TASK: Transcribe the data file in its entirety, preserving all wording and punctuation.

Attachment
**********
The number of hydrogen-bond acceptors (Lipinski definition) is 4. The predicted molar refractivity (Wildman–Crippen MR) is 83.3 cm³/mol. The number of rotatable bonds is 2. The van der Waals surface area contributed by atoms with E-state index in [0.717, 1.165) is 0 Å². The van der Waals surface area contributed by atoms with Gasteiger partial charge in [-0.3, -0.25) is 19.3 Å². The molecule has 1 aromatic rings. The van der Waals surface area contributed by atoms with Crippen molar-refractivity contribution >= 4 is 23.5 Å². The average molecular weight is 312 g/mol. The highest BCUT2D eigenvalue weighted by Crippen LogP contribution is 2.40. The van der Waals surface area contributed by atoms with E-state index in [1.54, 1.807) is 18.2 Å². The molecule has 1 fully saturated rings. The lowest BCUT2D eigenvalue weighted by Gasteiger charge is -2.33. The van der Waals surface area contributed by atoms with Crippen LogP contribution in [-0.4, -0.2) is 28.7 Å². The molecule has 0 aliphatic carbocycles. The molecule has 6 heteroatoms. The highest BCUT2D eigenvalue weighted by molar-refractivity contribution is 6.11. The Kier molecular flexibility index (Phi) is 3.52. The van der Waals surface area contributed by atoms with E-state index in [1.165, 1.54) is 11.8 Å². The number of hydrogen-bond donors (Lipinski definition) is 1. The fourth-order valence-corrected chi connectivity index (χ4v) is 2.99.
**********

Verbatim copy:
The number of hydrogen-bond acceptors (Lipinski definition) is 4. The predicted molar refractivity (Wildman–Crippen MR) is 83.3 cm³/mol. The number of rotatable bonds is 2. The van der Waals surface area contributed by atoms with E-state index in [0.717, 1.165) is 0 Å². The van der Waals surface area contributed by atoms with Gasteiger partial charge in [-0.3, -0.25) is 19.3 Å². The molecule has 1 aromatic rings. The van der Waals surface area contributed by atoms with Crippen molar-refractivity contribution >= 4 is 23.5 Å². The average molecular weight is 312 g/mol. The highest BCUT2D eigenvalue weighted by Crippen LogP contribution is 2.40. The van der Waals surface area contributed by atoms with E-state index in [1.54, 1.807) is 18.2 Å². The molecule has 1 fully saturated rings. The lowest BCUT2D eigenvalue weighted by Gasteiger charge is -2.33. The van der Waals surface area contributed by atoms with Crippen LogP contribution in [-0.4, -0.2) is 28.7 Å². The molecule has 0 aliphatic carbocycles. The molecule has 6 heteroatoms. The highest BCUT2D eigenvalue weighted by molar-refractivity contribution is 6.11. The Kier molecular flexibility index (Phi) is 3.52. The van der Waals surface area contributed by atoms with E-state index in [1.165, 1.54) is 11.8 Å². The number of hydrogen-bond donors (Lipinski definition) is 1. The fourth-order valence-corrected chi connectivity index (χ4v) is 2.99.